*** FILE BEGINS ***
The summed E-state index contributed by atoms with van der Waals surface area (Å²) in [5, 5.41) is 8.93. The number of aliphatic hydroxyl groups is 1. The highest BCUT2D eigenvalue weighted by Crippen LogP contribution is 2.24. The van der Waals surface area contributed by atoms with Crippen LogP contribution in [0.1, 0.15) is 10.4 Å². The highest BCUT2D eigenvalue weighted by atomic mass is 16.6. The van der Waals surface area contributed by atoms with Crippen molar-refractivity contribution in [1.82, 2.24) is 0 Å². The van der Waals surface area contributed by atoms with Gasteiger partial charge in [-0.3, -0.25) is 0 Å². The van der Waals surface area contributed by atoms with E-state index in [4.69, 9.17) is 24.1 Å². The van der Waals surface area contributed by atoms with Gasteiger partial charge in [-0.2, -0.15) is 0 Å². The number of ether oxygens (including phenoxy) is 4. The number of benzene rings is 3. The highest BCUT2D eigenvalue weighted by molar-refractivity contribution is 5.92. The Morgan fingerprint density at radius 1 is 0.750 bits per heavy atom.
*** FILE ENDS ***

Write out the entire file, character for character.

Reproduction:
The summed E-state index contributed by atoms with van der Waals surface area (Å²) in [5, 5.41) is 8.93. The number of aliphatic hydroxyl groups is 1. The highest BCUT2D eigenvalue weighted by Crippen LogP contribution is 2.24. The van der Waals surface area contributed by atoms with Crippen LogP contribution in [0.1, 0.15) is 10.4 Å². The highest BCUT2D eigenvalue weighted by atomic mass is 16.6. The van der Waals surface area contributed by atoms with Crippen molar-refractivity contribution in [1.82, 2.24) is 0 Å². The van der Waals surface area contributed by atoms with Gasteiger partial charge in [-0.3, -0.25) is 0 Å². The van der Waals surface area contributed by atoms with E-state index in [4.69, 9.17) is 24.1 Å². The van der Waals surface area contributed by atoms with Gasteiger partial charge in [-0.2, -0.15) is 0 Å². The number of ether oxygens (including phenoxy) is 4. The number of benzene rings is 3. The highest BCUT2D eigenvalue weighted by molar-refractivity contribution is 5.92. The Morgan fingerprint density at radius 1 is 0.750 bits per heavy atom.